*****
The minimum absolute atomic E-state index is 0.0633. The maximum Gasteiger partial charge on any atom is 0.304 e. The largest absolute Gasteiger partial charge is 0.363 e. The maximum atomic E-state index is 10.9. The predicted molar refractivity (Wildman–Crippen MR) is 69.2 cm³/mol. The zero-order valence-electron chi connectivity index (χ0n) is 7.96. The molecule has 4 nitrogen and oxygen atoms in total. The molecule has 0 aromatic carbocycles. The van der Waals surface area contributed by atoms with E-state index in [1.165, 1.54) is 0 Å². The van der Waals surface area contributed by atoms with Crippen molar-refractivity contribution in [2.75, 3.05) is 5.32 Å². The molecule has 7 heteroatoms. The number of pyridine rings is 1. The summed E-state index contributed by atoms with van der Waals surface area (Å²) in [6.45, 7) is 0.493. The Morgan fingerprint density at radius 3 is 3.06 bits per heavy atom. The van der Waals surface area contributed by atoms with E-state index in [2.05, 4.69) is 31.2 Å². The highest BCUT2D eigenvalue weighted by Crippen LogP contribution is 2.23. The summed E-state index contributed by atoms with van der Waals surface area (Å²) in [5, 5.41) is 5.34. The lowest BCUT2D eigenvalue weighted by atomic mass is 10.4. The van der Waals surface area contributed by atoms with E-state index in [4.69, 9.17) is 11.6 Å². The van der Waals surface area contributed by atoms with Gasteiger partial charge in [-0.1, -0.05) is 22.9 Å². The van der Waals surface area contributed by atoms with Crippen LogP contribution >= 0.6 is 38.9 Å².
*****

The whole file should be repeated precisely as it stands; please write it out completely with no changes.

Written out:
The minimum absolute atomic E-state index is 0.0633. The maximum Gasteiger partial charge on any atom is 0.304 e. The largest absolute Gasteiger partial charge is 0.363 e. The maximum atomic E-state index is 10.9. The predicted molar refractivity (Wildman–Crippen MR) is 69.2 cm³/mol. The zero-order valence-electron chi connectivity index (χ0n) is 7.96. The molecule has 4 nitrogen and oxygen atoms in total. The molecule has 0 aromatic carbocycles. The van der Waals surface area contributed by atoms with E-state index in [1.165, 1.54) is 0 Å². The van der Waals surface area contributed by atoms with Crippen molar-refractivity contribution in [2.75, 3.05) is 5.32 Å². The molecule has 7 heteroatoms. The number of pyridine rings is 1. The summed E-state index contributed by atoms with van der Waals surface area (Å²) in [6.45, 7) is 0.493. The Morgan fingerprint density at radius 3 is 3.06 bits per heavy atom. The van der Waals surface area contributed by atoms with E-state index in [2.05, 4.69) is 31.2 Å². The highest BCUT2D eigenvalue weighted by Crippen LogP contribution is 2.23. The summed E-state index contributed by atoms with van der Waals surface area (Å²) in [5, 5.41) is 5.34. The lowest BCUT2D eigenvalue weighted by atomic mass is 10.4. The van der Waals surface area contributed by atoms with E-state index in [4.69, 9.17) is 11.6 Å². The van der Waals surface area contributed by atoms with Gasteiger partial charge in [-0.1, -0.05) is 22.9 Å². The van der Waals surface area contributed by atoms with Crippen LogP contribution >= 0.6 is 38.9 Å².